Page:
PARIS - Wimbledon doubles champion Michael Llodra fuelled the debate on alleged match-fixing in tennis by saying on Tuesday he had been asked to throw a match four years ago.
"I was in my hotel room and somebody called to ask me not to try too hard the next day," Llodra told French radio.
"That was four years ago. I said 'no' and hung up. Now, with what has happened since, I think maybe be I was one of the first players to have been approached."
Llodra won this year's Wimbledon title with fellow Frenchman Arnaud Clement, a former top 10 singles player who said on Monday he had been approached to throw a match.
"We have the feeling that a lot of people have been approached, there's a lot of talk about it on the circuit," Llodra said.
"Wherever there is money, you have crooks. It's difficult to stop because there is a powerful ring behind it."
The threat of possible match-fixing was being taken very seriously at this week's Paris Masters tournament, the French Tennis Federation (FFT) said.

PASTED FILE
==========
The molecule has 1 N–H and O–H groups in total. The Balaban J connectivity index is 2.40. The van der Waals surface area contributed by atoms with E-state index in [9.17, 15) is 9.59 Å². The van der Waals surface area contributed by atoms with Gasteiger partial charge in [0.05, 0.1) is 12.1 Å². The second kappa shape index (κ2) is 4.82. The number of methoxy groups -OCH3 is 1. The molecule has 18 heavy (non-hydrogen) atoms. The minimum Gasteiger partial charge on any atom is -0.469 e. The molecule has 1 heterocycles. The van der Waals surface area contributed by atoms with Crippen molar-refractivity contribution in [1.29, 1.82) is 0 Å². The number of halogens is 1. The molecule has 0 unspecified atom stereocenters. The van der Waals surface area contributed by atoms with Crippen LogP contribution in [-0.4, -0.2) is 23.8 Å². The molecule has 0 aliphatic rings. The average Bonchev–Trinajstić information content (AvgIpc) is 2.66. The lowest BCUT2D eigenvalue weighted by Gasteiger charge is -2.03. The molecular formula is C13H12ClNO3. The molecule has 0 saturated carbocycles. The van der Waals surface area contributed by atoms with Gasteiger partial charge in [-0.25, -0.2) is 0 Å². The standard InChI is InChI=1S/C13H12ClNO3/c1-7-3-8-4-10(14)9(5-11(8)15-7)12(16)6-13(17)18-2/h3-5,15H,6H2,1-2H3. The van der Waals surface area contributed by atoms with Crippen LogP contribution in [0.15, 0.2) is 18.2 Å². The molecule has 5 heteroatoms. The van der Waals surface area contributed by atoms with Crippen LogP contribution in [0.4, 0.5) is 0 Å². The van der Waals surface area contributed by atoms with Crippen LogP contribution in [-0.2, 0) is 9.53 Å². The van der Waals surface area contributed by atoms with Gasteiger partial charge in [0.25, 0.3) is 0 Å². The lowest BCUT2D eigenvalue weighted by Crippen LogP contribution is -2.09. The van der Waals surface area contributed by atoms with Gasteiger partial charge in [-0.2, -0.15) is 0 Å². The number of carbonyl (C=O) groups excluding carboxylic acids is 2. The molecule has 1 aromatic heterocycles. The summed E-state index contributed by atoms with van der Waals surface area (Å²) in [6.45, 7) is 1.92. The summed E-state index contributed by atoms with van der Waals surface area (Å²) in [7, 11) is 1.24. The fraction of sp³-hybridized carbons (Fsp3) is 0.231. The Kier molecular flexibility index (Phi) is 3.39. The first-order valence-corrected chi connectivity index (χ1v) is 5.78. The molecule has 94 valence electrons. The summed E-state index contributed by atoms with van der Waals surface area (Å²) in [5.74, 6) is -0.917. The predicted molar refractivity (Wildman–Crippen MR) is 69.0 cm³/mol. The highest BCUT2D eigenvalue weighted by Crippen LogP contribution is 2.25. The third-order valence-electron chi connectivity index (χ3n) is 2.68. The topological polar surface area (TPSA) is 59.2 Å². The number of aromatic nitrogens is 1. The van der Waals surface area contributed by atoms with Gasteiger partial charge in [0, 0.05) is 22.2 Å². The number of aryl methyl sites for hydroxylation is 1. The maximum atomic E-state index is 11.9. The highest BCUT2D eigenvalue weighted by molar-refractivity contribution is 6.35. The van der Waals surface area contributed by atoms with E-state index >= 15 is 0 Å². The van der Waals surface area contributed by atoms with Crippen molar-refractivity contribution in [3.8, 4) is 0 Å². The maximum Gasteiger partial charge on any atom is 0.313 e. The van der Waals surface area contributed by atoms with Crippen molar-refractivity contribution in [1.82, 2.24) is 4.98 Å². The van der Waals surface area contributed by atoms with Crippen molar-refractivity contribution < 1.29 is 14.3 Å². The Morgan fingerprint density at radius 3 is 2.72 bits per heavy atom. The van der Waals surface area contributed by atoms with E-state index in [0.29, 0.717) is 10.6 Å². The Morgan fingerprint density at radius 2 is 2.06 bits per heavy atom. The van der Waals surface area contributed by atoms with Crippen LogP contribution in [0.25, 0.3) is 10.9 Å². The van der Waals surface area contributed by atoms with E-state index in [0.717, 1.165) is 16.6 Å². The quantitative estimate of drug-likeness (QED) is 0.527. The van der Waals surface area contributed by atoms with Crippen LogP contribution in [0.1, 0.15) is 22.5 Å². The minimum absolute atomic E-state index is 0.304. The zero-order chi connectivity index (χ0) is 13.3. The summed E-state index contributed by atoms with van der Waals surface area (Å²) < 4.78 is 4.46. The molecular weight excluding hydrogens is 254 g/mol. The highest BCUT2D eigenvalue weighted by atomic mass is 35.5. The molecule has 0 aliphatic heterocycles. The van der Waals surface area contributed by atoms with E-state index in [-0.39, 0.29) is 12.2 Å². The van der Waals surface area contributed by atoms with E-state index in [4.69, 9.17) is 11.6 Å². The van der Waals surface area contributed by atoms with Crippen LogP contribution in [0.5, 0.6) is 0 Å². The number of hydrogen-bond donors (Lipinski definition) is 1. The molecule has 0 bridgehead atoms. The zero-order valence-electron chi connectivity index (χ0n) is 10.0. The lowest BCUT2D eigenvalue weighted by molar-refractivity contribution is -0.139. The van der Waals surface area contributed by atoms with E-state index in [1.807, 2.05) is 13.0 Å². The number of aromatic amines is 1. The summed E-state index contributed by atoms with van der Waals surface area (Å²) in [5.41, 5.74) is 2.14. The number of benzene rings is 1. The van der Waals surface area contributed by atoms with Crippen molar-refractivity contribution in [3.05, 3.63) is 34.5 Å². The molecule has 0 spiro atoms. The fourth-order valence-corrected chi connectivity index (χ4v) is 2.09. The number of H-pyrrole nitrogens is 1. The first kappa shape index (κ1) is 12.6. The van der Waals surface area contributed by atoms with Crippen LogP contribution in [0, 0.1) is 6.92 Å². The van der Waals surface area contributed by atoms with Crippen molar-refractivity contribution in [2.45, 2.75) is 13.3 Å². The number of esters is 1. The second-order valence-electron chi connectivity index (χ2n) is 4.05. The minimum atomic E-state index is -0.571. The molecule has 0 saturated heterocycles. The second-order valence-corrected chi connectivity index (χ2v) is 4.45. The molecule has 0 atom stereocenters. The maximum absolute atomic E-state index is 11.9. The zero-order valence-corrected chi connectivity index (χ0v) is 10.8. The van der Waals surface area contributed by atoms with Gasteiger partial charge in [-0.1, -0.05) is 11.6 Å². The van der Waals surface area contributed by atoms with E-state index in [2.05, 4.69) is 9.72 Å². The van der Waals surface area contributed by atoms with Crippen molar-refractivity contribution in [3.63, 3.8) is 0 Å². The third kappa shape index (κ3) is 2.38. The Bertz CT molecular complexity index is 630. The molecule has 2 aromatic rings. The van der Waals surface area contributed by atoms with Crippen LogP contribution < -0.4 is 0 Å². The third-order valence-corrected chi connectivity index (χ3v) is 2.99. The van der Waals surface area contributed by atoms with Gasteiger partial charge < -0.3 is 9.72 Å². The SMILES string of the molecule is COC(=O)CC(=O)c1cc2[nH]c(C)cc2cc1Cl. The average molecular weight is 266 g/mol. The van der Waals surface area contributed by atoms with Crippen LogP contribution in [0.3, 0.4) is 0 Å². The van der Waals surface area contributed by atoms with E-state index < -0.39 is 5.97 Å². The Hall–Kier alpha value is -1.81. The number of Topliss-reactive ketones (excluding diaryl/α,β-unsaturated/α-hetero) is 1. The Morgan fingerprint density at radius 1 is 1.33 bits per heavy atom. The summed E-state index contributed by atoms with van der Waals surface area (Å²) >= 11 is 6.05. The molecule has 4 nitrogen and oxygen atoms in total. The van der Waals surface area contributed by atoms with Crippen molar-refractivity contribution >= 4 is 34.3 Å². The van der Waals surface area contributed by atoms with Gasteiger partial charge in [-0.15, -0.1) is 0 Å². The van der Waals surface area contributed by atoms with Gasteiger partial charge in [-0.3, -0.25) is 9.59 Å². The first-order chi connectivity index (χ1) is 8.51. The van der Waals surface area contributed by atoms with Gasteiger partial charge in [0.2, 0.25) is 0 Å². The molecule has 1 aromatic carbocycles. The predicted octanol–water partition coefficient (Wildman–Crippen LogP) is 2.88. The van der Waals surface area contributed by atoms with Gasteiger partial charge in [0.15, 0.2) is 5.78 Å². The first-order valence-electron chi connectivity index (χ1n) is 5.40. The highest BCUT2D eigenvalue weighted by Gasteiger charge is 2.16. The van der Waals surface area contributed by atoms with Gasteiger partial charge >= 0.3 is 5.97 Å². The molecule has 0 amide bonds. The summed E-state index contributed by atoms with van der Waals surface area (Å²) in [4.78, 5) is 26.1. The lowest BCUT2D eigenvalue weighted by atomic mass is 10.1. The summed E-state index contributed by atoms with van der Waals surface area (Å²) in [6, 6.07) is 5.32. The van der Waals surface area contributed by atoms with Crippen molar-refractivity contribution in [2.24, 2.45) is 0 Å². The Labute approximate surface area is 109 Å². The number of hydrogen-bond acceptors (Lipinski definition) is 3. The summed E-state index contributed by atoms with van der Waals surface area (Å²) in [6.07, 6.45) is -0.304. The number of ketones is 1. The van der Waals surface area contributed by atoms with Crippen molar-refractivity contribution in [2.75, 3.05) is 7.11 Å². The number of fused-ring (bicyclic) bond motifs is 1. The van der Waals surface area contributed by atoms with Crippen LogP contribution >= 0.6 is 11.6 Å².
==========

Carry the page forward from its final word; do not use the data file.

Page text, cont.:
Betting on matches were being watched for anything suspicious, said FFT general director Jean-Francois Vilotte.
Matches were also being recorded and analysed by former players and ATP supervisors while players were banned from betting at the venue, he added.
The governing bodies of tennis said earlier this month they had full confidence in the integrity of the sport but admitted there was a threat from potential match-fixing.
Tennis came under the spotlight in August when a match between Russia's Nikolay Davydenko and lowly-ranked Argentine Martin Vassallo Arguello in Poland was voided by British online betting exchange Betfair because of unusual betting patterns.
Davydenko, who has strenuously denied any wrongdoing, was fined $2,000 for not trying hard enough during his shock defeat by Croatian qualifier Marin Cilic at the St Petersburg Open last week.
Earlier this month Britain's number one Andy Murray said players believed matches on the ATP Tour were being fixed.